Promises Still to Keep: The Fair Housing Act Fifty Years Later

22 Pages Posted: 12 Oct 2018

See all articles by Paula A. Franzese

Paula A. Franzese

Seton Hall University - School of Law

Stephanie Beach

Seton Hall University, School of Law, Students

Date Written: September 20, 2018

Abstract

In the five decades since its ratification, the optimism of the Fair Housing Act’s drafters has yielded to the frustrations of lax enforcement, administrative neglect, federal budget cutbacks, the rise of exclusionary economic zoning measures, gentrification and dwindling stocks of affordable and habitable housing for those of low-income. While the Act has facilitated a decline in race-based housing segregation for middle-income blacks, racial segregation by residence for those of low-income remains high and class-based segregation has been rising. Because people of color are disproportionately low-income, economic segregation achieves many of the same outcomes as explicit race-based exclusion. This Article considers how the Act’s aims have been impeded by drastic declines in the quantity and quality of available subsidized housing, the practice of tenant blacklisting and exclusionary economic zoning. This as the need for affordable housing rises, with one in three Americans struggling to get by. Reclaiming the Act’s promise depends on the coalescing of diverse and varied alliances around the unifying premise that decent housing is a human right. We can and must arrive at a collective will to assure that no one is denied a safe place to call home and all are afforded the opportunity to reap the benefits of inclusion.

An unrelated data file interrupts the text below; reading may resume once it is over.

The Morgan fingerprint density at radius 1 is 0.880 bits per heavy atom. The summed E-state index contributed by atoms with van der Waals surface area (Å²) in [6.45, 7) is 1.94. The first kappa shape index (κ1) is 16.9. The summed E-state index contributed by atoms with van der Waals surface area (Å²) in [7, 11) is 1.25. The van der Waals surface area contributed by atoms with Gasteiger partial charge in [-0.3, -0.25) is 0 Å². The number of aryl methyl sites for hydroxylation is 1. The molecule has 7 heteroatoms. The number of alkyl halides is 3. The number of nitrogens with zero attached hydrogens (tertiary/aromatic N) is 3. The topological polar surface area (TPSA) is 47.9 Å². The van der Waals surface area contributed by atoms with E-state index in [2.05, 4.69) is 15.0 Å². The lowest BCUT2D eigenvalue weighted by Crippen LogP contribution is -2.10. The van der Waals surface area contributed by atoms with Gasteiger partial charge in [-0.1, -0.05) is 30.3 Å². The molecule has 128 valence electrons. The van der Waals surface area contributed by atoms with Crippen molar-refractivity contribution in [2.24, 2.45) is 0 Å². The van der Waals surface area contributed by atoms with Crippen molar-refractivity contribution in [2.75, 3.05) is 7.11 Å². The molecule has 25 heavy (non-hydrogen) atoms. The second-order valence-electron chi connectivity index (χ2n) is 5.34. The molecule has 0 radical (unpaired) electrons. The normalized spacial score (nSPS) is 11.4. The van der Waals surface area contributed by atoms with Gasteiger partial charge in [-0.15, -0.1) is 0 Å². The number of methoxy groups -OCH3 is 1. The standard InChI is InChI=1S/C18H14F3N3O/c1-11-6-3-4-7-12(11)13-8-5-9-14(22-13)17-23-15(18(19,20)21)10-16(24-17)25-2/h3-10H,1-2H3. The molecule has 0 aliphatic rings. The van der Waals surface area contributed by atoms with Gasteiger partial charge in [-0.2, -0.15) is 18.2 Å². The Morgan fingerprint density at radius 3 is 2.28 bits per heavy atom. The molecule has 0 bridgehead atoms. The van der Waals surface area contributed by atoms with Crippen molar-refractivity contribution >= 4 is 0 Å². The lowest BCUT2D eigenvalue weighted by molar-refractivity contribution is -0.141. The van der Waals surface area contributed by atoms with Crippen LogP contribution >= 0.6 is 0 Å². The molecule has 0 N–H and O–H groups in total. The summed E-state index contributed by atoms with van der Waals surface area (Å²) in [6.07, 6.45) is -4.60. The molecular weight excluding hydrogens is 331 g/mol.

Keywords: property, poverty, housing, affordable housing, social justice

JEL Classification: R38, R21, R30, I38, I30, I31, I32, I18, I24, I28

Suggested Citation

Franzese, Paula A. and Beach, Stephanie, Promises Still to Keep: The Fair Housing Act Fifty Years Later (September 20, 2018). Cardozo Law Review, Vol. 40, 2019; Seton Hall Public Law Research Paper. Available at SSRN: https://ssrn.com/abstract=3252477

Paula A. Franzese (Contact Author)

Seton Hall University - School of Law ( email )

One Newark Center
Newark, NJ 07102-5210
United States
973-642-8817 (Phone)

Stephanie Beach

Seton Hall University, School of Law, Students ( email )

NJ
United States

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